Balancing the Body’s Basin

Today we address a more delicate subject. A part of our anatomy that is not discussed often but plays a huge role in our day to day lives. Commonly known as the pelvis, it’s the “basin” for many biological systems and the root of our support. Not only is the pelvis the foundation of our stability but it is home to our organs of elimination and reproduction – thus the sensitivity.

As a structure, the pelvis is more like an architectural feat rather than a mere bony skeleton.

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It shelters and provides entrances and exits for a vast number of muscles, ligaments and nerves that feed and bring movement to our upper and lower bodies.

Therefore, the pelvis needs to stay fluid. Not too tight yet not too loose. The stability of its frame and the musculature within is easily off balanced. Pelvic distortion can lead to chronic hip misalignment, lower back pain and scoliosis. Strain or misalignment at the spine base can also lead to pelvic floor abnormalities affecting both women and men. Muscle weakness or even tightness can bring about urinary incontinence, urinary frequency, cystitis, irritable bowel syndrome and prostate problems.

Luckily, yoga can help stabilize the pelvis, engage, strengthen and relax pelvic bowl muscles. A study performed at the University of California San Francisco studied urinary incontinence and found that participants who practiced specific yoga postures experienced a 70% reduction in this abnormality. Some of the postures included in the study were baddha konasana (bound angle pose), salamba setu bandhasana (supported bridge pose) and utkatasana (chair pose).

In addition, the yogic practice of mūla bandha is helpful in generating awareness and encouraging blood flow into the hips and pelvic floor or perineum (the perineum can be thought of as a hammock of muscles between the sitting bones and the pubic bone). Although mūla bandha (along with the other bandhas) is considered an advanced yoga practice, it can be more simply characterized as a set of pelvic floor contractions much like Kegel exercises.

In Tias Little’s book Yoga of the Subtle Body, he describes one basic technique for engaging mūla bandha:

Sitting in a cross-legged position, “align the center of your skull over the center of your pelvis. Be sure to release your jaw and tongue…begin by relaxing the tissues in and around your pelvic floor. Take several long, slow breath strokes. Once your breath has settled, exhale deeply and, at the end of the exhalation, contract your perineum (or pelvic floor) rhythmically in a set of seven pulses, in what amounts to a catch and release action. Then take a long inhalation brushing your breath against your spine. Repeat 5-10 times.

A beautiful description for a delicate subject.

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YOLY Challenge #40: Making a Joint Effort

There certainly is strength in numbers.  Take joint ventures, joint commissions, joint statements, joint maneuvers or joint peace talks. The joint effect of most things is stronger than the result of standing alone. background-478072__340

There is also strength in forming a joint connection between two things such as mortar between bricks or a wood joint that links the ceiling to the floor or a knee that connects the lower leg to the upper leg. They all work to create a thing that is stronger, more complete, more effective than the single component.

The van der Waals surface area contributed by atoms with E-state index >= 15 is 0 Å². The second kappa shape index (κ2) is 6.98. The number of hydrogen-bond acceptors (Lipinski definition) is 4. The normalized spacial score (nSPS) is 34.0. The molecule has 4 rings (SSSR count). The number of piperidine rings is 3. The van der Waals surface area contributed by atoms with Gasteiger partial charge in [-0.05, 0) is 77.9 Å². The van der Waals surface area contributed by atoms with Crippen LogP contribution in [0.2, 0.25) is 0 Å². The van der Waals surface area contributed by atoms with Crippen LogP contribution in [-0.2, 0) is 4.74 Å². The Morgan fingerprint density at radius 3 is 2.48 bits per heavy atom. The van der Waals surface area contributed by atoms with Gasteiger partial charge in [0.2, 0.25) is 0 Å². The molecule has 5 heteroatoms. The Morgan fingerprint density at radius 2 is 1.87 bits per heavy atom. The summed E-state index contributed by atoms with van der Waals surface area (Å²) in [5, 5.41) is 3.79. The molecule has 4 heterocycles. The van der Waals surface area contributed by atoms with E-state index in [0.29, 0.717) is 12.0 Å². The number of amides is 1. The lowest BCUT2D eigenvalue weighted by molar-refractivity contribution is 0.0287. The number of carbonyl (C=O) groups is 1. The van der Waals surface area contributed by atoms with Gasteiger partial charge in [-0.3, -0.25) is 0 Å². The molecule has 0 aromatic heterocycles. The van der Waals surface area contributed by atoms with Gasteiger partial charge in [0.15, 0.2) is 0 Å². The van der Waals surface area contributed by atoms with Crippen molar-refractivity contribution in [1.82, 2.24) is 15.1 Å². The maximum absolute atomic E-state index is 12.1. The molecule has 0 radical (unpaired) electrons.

Your challenge for the week is to apply this principle to your yoga practice.  We’ve explored strength through alignment, now we will investigate the balanced effort of flexibility and strength.  This is critical for the health of our joints. Hips, shoulders, elbows, spine, knees, ankles, wrists, and even the fingers and toes all benefit from this “joint concept” of  mobility and stability.

Focus on one area each day this week to create joint mobility and stability. Be sure to warm up with a gentle sun salutation prior to beginning these sequences.

Hips    Stabilize: Warrior III Mobilize: Eka Pada Rajakopatasana

Spine   Stabilize: Utkatasana  Mobilize: Cat/Cow

Shoulders   Stabilize:  Elbow Plank  Mobilize: Gomukasana/Garudasana

Wrists   Stabilize: Balasana to Half Dog (with correct hand position)  Mobilize: Reverse Namaste

Ankles   Stabilize: Ardha Chandrasana  Mobilize: Malasana

Knees   Stabilize: Parsvakonasana  Mobilize: Virasana

Toes   Stabilize: Tadasana (spread toes away from each other) Mobilize: From Vajrasana, lift forward, curl toes under & sit on heels.

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YOLY Challenge #38: What Kind of Warrior Are You?

Last week I revisited the island of Oahu in Hawaii – a place I have held dearly in my heart since living there in the late eighties/early nineties.

During my trip, I was reacquainted with the ancientness of the land and its rich beauty. Despite the fact that there were more high rises and roads than I remembered, the nature of the people on the island was just as dynamic and compassionate as years gone by. hawaii-1427662__340

The root of these virtues can be traced back to the Polynesian heritage of the Hawaiians. A prime example is the ancient culture of Samoa. Its foundation was centered around the principle of vāfealoa’i, the relationships between people. These relationships were based on respect, or fa’aaloalo.  This sense of respect continues today in the way the islanders show admiration for their land with all its gifts and the kind treatment they bestow on each other.

As ancient warriors, Hawaiians valued compassion as well as powerfulness. The most revered chiefs were those that held the wisdom of healing in as much esteem as the knowledge of war. This balance between power and humanity was their most treasured quality and has been carried down to the present time.

Your challenge this week is to evoke the ideal warrior character in yourself. To master the art of inner peace while practicing the robust qualities associated with Virabhadrasana or Warrior I.

Points of Action for Virabhadrasana I

  • Bend the forward leg deeply while keeping the knee aligned with the ankleyoga-241614__180
  • Extend the back leg strongly, pressing into the outer heel to secure your base
  • Lift the torso firmly, drawing upward from both sides of the chest
  • Draw the upper back forward, extending the sternum proudly
  • Rotate the upper arms externally to fully project the arms upwards

There can be conflict within this pose as you experience extension vs compression, twisting vs backbending and internal vs external rotation. However, the non-harming nature of yoga should lend a peacefulness to this fierceness. In order to balance the two qualities, locate within yourself a sense of triumph for the spirit within – be mindful that the breath is your support as you yield to the true warrior who is both harmonious and powerful.

Aloha!

(If you are new to the site, here is where we began our quest for a Year of Living Yogically!)

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The Glorious Glutes